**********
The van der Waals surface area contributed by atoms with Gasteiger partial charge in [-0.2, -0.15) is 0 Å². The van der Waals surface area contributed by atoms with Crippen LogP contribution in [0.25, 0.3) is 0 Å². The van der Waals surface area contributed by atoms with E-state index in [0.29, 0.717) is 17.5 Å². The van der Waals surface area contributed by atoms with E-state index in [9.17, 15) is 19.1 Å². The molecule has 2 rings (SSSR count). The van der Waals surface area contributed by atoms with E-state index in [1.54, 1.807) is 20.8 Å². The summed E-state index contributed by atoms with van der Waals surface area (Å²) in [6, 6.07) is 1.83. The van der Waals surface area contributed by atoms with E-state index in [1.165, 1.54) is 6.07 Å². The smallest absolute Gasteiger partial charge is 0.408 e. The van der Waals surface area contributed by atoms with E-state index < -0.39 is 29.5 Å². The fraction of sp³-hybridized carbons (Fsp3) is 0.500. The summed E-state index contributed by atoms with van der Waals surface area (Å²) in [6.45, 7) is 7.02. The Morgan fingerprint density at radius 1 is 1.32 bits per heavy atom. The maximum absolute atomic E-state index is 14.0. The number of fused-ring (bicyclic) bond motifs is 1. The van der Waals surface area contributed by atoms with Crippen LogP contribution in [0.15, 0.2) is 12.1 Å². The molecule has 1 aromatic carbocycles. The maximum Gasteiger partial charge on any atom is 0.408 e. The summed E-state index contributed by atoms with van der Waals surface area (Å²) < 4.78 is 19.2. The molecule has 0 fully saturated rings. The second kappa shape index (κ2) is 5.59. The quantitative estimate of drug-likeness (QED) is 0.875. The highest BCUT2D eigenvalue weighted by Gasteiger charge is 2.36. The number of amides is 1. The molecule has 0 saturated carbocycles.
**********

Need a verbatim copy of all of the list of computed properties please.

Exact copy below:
The van der Waals surface area contributed by atoms with Gasteiger partial charge in [-0.2, -0.15) is 0 Å². The van der Waals surface area contributed by atoms with Crippen LogP contribution in [0.25, 0.3) is 0 Å². The van der Waals surface area contributed by atoms with E-state index in [0.29, 0.717) is 17.5 Å². The van der Waals surface area contributed by atoms with E-state index in [9.17, 15) is 19.1 Å². The molecule has 2 rings (SSSR count). The van der Waals surface area contributed by atoms with E-state index in [1.54, 1.807) is 20.8 Å². The summed E-state index contributed by atoms with van der Waals surface area (Å²) in [6, 6.07) is 1.83. The van der Waals surface area contributed by atoms with E-state index in [1.165, 1.54) is 6.07 Å². The smallest absolute Gasteiger partial charge is 0.408 e. The van der Waals surface area contributed by atoms with E-state index < -0.39 is 29.5 Å². The fraction of sp³-hybridized carbons (Fsp3) is 0.500. The summed E-state index contributed by atoms with van der Waals surface area (Å²) in [6.45, 7) is 7.02. The Morgan fingerprint density at radius 1 is 1.32 bits per heavy atom. The maximum absolute atomic E-state index is 14.0. The number of fused-ring (bicyclic) bond motifs is 1. The van der Waals surface area contributed by atoms with Crippen LogP contribution in [0.15, 0.2) is 12.1 Å². The molecule has 1 aromatic carbocycles. The maximum Gasteiger partial charge on any atom is 0.408 e. The summed E-state index contributed by atoms with van der Waals surface area (Å²) < 4.78 is 19.2. The molecule has 0 fully saturated rings. The second kappa shape index (κ2) is 5.59. The quantitative estimate of drug-likeness (QED) is 0.875. The highest BCUT2D eigenvalue weighted by Gasteiger charge is 2.36. The number of amides is 1. The molecule has 0 saturated carbocycles.